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Results vary for PL 221 and AYPResults vary for PL 221 and AYP

November 28, 2010

PLYMOUTH — The Indiana Department of Education (IDOE) released Public Law 211 (PL 221) and Adequate Yearly Progress (AYP) results this week.
According to a press release, results varied for both accountability systems across the state.
“We have really seen some schools make big leaps in improvement for both PL 221 — Indiana’s accountability system for public education in grades K-12 — and AYP,” Superintendent of Public Instruction Dr. Tony Bennett said. “Some schools still have a long way to go, but I am pleased to see a number of schools improved their status this year. These results show educators and parents, especially for elementary and middle schools are setting high expectations for all students, and students are achieving to those expectations.”
The release also included the following information concerning PL 221: “In its fifth year of ratings, this accountability system showed improvement for many public schools around the state. Results show 38 percent of public schools made Exemplary Progress, 8 percent made Commendable Progress and 27 percent made Academic Progress. Public Schools in the lowest two categories, Academic Watch and Academic Probation, sit at 13 and 14 percent, respectively.
Compared to a year ago, 42 percent (756) of schools moved into higher categories this year, 39 percent (707) remained in the same category, and 19 percent (354) dropped to a lower category. Among school corporations, 45 percent (130) improved, 42 percent (123) stayed the same, and 13 percent (39) showed worse results than last year.
The state’s elementary schools fared best overall, with 89 percent making progress (i.e., rated in the top three categories). In contrast, 75 percent of high schools placed in the two lowest categories: Academic Watch or Academic Probation.
“I am extremely proud of the Indiana schools that showed improvement this year, especially those making strides by pulling their students out of the lowest performing category,” Bennett said. “Our state’s accountability system plays an important role in ensuring our students receive the best education possible. Next year we will make it even easier for the community to understand the system by changing current category names to transparent A through F letter grades. For those schools not making the grade, I believe community support and pressure will ultimately drive them to do a better job for Indiana’s students.”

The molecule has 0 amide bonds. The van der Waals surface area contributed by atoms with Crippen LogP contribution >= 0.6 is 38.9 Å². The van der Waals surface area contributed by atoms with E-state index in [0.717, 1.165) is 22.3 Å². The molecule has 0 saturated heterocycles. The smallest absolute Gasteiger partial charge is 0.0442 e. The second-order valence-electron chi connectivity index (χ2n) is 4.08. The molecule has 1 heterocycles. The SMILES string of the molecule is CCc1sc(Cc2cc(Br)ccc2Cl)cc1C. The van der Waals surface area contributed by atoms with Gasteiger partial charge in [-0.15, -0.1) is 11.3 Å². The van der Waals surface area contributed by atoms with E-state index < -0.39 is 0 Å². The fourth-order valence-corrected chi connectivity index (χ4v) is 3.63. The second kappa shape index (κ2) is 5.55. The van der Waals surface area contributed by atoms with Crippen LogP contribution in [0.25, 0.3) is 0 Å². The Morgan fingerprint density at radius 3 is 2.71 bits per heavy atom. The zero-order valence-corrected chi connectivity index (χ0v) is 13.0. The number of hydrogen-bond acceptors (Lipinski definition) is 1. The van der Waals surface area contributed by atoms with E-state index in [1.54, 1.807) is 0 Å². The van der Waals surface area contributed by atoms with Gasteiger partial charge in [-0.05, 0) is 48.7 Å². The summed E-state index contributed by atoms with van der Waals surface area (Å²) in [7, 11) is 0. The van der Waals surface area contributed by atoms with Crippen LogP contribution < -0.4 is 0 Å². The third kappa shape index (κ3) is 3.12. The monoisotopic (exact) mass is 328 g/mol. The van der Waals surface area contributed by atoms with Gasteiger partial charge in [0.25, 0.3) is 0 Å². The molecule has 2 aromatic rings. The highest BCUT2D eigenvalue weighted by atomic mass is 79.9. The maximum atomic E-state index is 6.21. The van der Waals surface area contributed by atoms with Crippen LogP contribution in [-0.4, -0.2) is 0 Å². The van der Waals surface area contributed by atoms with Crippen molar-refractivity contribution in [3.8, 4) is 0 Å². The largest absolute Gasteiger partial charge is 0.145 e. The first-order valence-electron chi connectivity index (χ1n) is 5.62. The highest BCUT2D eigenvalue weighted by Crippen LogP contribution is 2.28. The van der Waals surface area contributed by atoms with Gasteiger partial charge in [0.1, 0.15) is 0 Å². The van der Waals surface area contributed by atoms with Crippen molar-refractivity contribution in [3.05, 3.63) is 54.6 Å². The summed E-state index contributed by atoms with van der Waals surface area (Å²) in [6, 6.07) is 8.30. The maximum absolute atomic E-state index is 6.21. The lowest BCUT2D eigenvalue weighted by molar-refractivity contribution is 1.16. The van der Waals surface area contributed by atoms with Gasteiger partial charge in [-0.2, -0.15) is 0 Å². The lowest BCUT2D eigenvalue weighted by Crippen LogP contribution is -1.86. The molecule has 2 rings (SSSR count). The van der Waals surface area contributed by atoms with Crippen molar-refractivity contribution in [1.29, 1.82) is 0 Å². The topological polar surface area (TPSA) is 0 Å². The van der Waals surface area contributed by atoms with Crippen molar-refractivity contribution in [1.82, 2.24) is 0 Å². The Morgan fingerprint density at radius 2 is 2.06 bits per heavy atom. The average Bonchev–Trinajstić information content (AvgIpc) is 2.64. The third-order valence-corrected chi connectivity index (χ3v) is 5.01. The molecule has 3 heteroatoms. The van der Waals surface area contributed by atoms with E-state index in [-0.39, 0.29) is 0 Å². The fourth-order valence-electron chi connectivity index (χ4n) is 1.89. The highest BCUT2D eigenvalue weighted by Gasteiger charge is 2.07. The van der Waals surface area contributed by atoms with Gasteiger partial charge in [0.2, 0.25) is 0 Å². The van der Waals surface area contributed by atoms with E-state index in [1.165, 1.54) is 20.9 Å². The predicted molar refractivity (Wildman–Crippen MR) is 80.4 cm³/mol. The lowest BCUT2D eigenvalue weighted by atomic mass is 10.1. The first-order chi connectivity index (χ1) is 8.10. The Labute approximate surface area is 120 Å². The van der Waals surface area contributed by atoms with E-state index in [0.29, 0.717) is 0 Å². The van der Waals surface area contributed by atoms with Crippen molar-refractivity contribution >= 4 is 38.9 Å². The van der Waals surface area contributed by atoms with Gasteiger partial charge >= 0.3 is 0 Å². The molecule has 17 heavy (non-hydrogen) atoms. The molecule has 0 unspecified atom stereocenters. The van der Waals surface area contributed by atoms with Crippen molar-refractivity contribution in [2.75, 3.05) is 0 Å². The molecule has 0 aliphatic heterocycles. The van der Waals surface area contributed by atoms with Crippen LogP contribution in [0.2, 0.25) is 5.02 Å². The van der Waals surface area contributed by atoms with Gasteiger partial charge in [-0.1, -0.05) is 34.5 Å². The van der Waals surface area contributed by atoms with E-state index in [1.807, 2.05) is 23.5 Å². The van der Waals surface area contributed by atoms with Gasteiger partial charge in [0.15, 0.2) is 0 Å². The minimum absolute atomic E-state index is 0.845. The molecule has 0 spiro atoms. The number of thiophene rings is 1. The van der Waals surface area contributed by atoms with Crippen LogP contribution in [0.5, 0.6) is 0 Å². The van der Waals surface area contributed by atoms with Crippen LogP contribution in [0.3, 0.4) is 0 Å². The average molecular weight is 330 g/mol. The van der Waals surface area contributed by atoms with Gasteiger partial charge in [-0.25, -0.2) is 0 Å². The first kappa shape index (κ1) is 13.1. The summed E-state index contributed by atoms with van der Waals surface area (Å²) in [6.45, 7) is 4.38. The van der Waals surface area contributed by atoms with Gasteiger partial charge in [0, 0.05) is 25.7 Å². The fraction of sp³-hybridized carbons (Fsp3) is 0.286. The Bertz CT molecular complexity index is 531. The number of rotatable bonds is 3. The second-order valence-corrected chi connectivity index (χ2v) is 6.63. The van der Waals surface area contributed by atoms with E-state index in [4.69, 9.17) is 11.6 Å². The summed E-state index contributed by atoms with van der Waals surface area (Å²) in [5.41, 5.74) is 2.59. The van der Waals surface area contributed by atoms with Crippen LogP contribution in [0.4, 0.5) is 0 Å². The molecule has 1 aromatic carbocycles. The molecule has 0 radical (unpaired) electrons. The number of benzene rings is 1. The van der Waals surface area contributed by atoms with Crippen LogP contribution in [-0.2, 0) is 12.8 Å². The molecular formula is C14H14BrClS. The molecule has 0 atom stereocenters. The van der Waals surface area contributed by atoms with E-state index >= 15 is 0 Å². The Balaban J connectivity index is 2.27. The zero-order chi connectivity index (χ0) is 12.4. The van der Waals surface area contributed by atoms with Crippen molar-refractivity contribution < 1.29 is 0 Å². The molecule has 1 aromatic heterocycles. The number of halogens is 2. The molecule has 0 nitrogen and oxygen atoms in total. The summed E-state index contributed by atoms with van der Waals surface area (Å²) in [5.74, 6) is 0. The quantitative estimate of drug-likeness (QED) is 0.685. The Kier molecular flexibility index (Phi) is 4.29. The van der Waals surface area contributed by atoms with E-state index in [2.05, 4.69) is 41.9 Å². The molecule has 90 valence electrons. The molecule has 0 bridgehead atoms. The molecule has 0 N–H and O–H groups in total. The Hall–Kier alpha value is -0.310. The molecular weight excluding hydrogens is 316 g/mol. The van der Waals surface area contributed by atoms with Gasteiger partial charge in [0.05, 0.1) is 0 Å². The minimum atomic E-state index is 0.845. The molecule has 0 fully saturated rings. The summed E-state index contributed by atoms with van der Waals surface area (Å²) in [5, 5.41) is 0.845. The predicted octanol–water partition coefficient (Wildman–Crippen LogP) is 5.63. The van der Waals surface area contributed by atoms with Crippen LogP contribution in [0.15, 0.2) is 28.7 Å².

In the coming years, the IDOE intends to use a grading system that could make it easier for interpretation of scores. The following outlines the plans: “Passed by Indiana lawmakers in 1999 prior to the federal No Child Left Behind Act of 2001 (NCLB), PL 221 places public schools into one of five categories based on three factors: student pass rates on the ISTEP+ tests and End-of-Course Assessments, improvement on these passing rates, and federal AYP determinations. The State Board of Education voted on May 5, 2010, to adopt A through F letter grades to replace the category labels and to separate the federal AYP system from state accountability determinations. The State Board is currently working to establish the metrics for the letter grades, which will be assigned for the first time based on results from the 2010-11 school year.”
Patrons can review the results for their local schools by visiting the internet website at www.doe.in.gov/pl221.

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